Treating fin rot immediately is the only option as it’s contagious and could kill bucktooth tetras.

Ich appears as white spots all over the fish’s body. Treat ich by moving infected fish into quarantine, and turning the water temperature up to 84°F for five days.

Add ich medicine to the tank, and use a gravel or sand siphon to vacuum the worms or tomites from the sides of the tank. Don’t remove more than 15% of the water at a time.

Habitat and Tank Requirements

Bucktooth tetra planted tank

Bucktooth tetras originate in the Amazon, where the freshwater is warm, soft, and filled with caves, rocks, and plants.

The right tank conditions are important for keeping a thriving school of bucktooth tetras.

Water temperature, tank size, and substrates are some key factors. Regular water changes and a well-vegetated environment keeps bucktooth tetras happy and healthy.

Tank Conditions

Water type:Freshwater
Tank size:55 gallons for 12 fish
Water temperature:72–82°F (22–28°C)
Substrate:Dark sand
Tank setup:Plants, caves, stones, and driftwood
Acidity:5.5–7.5 pH
Water hardness:up to 15 dGH
Bubbler:Not necessary in a planted tank

Bucktooth tetras require specific tank conditions to avoid disease.

Bucktooth tetras are freshwater fish, so you can fill the tank with tap water. Don’t use distilled water because the mineral levels in the water aren’t recommended for bucktooth tetras.

A temperature between 72°F and 82°F is good for bucktooth tetras, with 75°F being ideal. Check the temperature daily to prevent fluctuation of more than two degrees either way.

Dark river sand best resembles the Amazonian basins where bucktooth tetra thrive naturally.

Bucktooth tetras love caves, stones, and foliage. Add caves, driftwood, Amazon swords, Java fern, and floating plants around the edges of the tank to give the fish enough freedom to shoal.

Tank Mates

School of bucktooth tetras swimming in a decorated tank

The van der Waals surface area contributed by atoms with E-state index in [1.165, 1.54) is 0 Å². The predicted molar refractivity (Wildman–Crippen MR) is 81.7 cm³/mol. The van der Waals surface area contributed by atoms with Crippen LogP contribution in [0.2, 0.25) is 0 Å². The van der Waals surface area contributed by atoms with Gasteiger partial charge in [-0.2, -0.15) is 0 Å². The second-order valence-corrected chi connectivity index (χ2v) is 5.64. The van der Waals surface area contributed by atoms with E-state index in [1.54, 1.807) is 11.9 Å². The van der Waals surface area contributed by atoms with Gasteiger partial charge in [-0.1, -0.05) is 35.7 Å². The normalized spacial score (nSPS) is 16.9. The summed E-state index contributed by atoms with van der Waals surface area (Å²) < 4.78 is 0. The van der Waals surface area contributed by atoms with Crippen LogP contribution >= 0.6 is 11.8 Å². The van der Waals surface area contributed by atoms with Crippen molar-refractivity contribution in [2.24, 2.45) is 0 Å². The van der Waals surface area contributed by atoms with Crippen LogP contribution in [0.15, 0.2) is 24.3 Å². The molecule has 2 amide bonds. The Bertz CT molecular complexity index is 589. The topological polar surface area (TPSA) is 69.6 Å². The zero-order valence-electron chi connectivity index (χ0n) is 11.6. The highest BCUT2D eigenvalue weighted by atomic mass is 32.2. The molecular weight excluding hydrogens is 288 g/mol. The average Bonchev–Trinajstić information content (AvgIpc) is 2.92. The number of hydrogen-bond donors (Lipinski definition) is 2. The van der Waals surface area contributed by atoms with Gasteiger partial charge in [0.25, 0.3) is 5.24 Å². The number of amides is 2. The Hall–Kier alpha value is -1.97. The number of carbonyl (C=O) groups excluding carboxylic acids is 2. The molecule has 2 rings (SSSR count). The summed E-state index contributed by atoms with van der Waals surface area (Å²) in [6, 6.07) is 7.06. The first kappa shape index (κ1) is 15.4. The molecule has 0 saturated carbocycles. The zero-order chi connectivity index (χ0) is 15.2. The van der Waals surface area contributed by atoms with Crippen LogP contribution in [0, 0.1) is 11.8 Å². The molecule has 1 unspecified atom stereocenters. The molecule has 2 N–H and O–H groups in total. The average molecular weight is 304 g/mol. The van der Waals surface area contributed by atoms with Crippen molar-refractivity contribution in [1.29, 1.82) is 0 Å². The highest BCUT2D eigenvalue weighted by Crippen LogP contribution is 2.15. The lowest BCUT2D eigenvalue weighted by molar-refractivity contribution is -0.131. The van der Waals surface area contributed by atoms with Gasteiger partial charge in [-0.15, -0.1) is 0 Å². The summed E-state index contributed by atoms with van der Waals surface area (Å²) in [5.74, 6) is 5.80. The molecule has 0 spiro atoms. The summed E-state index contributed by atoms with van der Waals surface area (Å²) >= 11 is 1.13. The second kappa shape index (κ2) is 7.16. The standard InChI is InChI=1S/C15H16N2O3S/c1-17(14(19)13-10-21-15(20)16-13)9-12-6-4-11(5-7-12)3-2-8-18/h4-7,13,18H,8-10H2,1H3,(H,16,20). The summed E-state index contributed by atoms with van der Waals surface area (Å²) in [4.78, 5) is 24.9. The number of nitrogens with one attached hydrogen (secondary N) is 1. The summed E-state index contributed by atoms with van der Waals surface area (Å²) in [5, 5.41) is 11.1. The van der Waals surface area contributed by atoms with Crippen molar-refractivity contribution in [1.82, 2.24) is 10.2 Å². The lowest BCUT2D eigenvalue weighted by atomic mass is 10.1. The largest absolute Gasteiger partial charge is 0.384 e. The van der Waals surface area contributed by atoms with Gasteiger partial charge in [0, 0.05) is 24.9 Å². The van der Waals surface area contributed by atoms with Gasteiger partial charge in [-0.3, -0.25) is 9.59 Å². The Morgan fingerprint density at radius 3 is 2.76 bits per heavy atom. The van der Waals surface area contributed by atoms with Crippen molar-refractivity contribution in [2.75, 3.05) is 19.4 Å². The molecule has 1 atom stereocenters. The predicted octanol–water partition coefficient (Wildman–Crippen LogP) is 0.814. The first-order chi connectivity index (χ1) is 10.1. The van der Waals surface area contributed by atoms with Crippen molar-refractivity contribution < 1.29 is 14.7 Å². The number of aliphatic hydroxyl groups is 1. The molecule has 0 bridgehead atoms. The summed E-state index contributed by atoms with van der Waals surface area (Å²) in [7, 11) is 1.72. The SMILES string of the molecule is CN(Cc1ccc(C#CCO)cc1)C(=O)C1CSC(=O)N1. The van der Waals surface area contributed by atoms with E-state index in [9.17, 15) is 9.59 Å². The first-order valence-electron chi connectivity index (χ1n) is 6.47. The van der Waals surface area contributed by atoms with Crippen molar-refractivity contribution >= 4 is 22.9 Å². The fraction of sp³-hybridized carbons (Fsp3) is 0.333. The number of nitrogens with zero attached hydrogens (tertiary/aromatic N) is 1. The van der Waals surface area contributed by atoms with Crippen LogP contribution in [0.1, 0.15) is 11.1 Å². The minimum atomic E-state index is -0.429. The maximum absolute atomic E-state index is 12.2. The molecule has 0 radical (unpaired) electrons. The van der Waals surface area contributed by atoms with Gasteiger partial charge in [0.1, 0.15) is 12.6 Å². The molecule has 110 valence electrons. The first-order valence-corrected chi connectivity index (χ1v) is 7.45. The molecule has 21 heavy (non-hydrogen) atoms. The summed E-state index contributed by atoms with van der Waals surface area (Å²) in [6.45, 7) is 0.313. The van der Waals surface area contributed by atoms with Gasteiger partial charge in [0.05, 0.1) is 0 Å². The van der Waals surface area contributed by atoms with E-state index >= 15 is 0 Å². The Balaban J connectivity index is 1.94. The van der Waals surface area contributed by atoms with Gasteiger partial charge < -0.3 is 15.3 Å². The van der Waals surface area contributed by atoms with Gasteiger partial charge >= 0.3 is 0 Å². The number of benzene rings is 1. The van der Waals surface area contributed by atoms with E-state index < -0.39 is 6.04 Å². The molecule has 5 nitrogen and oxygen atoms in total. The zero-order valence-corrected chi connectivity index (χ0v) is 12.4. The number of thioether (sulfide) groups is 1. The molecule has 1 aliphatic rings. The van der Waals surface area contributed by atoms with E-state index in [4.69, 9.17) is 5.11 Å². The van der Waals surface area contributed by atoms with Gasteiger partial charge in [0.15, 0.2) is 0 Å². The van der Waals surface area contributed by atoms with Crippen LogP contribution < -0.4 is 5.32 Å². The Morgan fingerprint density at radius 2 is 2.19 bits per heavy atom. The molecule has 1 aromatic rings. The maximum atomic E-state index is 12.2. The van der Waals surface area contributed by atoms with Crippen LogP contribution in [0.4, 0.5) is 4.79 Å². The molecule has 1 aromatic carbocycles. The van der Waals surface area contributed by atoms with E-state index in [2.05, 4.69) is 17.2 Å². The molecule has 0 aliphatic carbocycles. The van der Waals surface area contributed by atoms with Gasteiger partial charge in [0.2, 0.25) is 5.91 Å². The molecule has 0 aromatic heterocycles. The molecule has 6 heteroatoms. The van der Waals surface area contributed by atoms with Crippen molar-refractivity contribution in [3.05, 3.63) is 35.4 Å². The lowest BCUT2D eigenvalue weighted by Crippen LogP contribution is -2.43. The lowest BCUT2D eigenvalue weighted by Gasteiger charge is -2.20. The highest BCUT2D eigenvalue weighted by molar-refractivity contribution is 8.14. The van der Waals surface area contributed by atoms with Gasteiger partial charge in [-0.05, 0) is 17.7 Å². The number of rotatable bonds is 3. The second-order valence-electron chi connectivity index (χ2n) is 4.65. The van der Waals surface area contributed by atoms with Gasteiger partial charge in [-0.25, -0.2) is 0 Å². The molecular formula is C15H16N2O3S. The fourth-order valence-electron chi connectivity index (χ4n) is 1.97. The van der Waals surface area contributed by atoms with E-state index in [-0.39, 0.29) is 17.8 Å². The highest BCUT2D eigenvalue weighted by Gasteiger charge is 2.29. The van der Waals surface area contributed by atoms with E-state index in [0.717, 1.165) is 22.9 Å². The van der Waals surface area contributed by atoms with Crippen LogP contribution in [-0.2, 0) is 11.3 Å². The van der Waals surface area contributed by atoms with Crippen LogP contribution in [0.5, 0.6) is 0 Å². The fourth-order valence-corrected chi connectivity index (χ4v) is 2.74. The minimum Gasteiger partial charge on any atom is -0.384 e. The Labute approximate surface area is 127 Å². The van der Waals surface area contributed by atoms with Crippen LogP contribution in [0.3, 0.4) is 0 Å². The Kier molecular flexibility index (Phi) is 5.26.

Bucktooth tetras have a predatory nature, meaning they’re incompatible with other tank mates.

It’s recommended to have single-species tanks with bucktooth tetras because they’ll attack other fish and part of the bucktooth tetra’s diet is fish scales.

Some aquarists experiment with aggressive bottom-feeding fish who stay out of the bucktooth tetra’s way, but there’s no guarantee the bottom-feeders will remain safe. Some risky options include:

Bucktooth tetras aren’t social with other species, and the risk of adding other fish is great, so it’s recommended to keep bucktooth tetras alone in the tank.

Diet and Feeding

Bucktooth tetras are carnivorous hunters that require plenty of protein. They eat insects, fish scales, shrimp, bloodworms, plankton, earthworms, clams, prawns, lance fish, and other dead aquatic insects and fish.

Feed bucktooth tetras live or dead protein multiple times daily. Some bucktooth tetras eat flakes and pellets, but it’s better to feed them protein as much as possible. Even feeding them insects caught around the house is a good idea.

Bucktooth tetras eat three small meals daily, and mixing the food up is a good way to ensure the fish remain healthy. Feed bucktooth tetras as much as they’ll eat in three minutes and stop.

Overfeeding the fish can cause sluggishness, making them targets for cannibalism.


Bucktooth tetra breeding in a decorated tank

The greatest challenge to breeding bucktooth tetras is distinguishing males from females.

There are no notable differences between sexes, but having a large school improves your chances of having both genders.

Male and female bucktooth tetras also behave more aggressively towards each other.

Should the group be 12 to 25 bucktooth tetras, breeding is probable. Bucktooth tetras also remain greedy eaters and hunters, even eating their own eggs and fry.

Separating the eggs from the fish immediately is the only way to prevent cannibalism.

Follow these steps to initiate breeding:

  1. Use a separate tank with a water temperature two degrees higher than the community tank, and place a mesh at the bottom of the tank to protect the eggs.
  2. Initiate spawning between the fish by raising the temperature another two degrees until the eggs drop. Bucktooth tetras breed when the Amazonian water temperatures rise in the wild
  3. Remove the adult fish immediately once the females scatter the eggs.
  4. The eggs take three days to hatch, and the number of bucktooth tetras might dwindle due to cannibalism during the first few days.
  5. Keep the fries well-fed with baby brine shrimp to avoid cannibalism.

Should You Get a Bucktooth Tetra for Your Aquarium?

Bucktooth tetras are beautiful fish for aquarists who love aggressive, shiny fish. Only get a bucktooth tetra if you have a large enough tank and plan to home a school of 12 or more.

Some aquarists prefer a challenge, and the highlights of the bucktooth tetra certainly outweigh the hunting behaviors and tank mate challenges.

About Robert 468 Articles
Robert Woods is the creator of FishKeeping World, a third-generation fish keeper, and a graduate in animal welfare and behavior. He is also a proud member of the Association of Zoos and Aquariums, the Marine Aquarium Societies of North America, and the Nature Conservancy.